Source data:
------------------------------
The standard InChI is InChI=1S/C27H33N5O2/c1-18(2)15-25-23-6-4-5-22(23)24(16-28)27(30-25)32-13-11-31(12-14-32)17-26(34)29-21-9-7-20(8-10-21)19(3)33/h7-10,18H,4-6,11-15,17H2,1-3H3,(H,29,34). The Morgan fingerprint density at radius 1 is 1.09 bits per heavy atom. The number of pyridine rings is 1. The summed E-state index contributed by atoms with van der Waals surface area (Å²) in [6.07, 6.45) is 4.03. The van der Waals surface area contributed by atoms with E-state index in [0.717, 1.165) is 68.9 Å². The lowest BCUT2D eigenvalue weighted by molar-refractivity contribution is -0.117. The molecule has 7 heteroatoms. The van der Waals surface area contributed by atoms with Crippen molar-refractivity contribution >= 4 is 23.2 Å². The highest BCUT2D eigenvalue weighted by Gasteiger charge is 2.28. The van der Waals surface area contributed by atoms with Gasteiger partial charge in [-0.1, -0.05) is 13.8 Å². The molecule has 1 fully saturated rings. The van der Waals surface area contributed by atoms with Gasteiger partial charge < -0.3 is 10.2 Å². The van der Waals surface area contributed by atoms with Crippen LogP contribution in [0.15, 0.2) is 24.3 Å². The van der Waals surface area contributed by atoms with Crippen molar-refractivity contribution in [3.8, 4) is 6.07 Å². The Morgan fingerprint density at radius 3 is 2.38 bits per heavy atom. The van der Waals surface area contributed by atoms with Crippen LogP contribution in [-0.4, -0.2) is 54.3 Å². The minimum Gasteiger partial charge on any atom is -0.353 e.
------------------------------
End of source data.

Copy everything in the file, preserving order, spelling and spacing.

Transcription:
The standard InChI is InChI=1S/C27H33N5O2/c1-18(2)15-25-23-6-4-5-22(23)24(16-28)27(30-25)32-13-11-31(12-14-32)17-26(34)29-21-9-7-20(8-10-21)19(3)33/h7-10,18H,4-6,11-15,17H2,1-3H3,(H,29,34). The Morgan fingerprint density at radius 1 is 1.09 bits per heavy atom. The number of pyridine rings is 1. The summed E-state index contributed by atoms with van der Waals surface area (Å²) in [6.07, 6.45) is 4.03. The van der Waals surface area contributed by atoms with E-state index in [0.717, 1.165) is 68.9 Å². The lowest BCUT2D eigenvalue weighted by molar-refractivity contribution is -0.117. The molecule has 7 heteroatoms. The van der Waals surface area contributed by atoms with Crippen molar-refractivity contribution >= 4 is 23.2 Å². The highest BCUT2D eigenvalue weighted by Gasteiger charge is 2.28. The van der Waals surface area contributed by atoms with Gasteiger partial charge in [-0.1, -0.05) is 13.8 Å². The molecule has 1 fully saturated rings. The van der Waals surface area contributed by atoms with Gasteiger partial charge < -0.3 is 10.2 Å². The van der Waals surface area contributed by atoms with Crippen LogP contribution in [0.15, 0.2) is 24.3 Å². The van der Waals surface area contributed by atoms with Crippen molar-refractivity contribution in [3.8, 4) is 6.07 Å². The Morgan fingerprint density at radius 3 is 2.38 bits per heavy atom. The van der Waals surface area contributed by atoms with Crippen LogP contribution in [-0.4, -0.2) is 54.3 Å². The minimum Gasteiger partial charge on any atom is -0.353 e.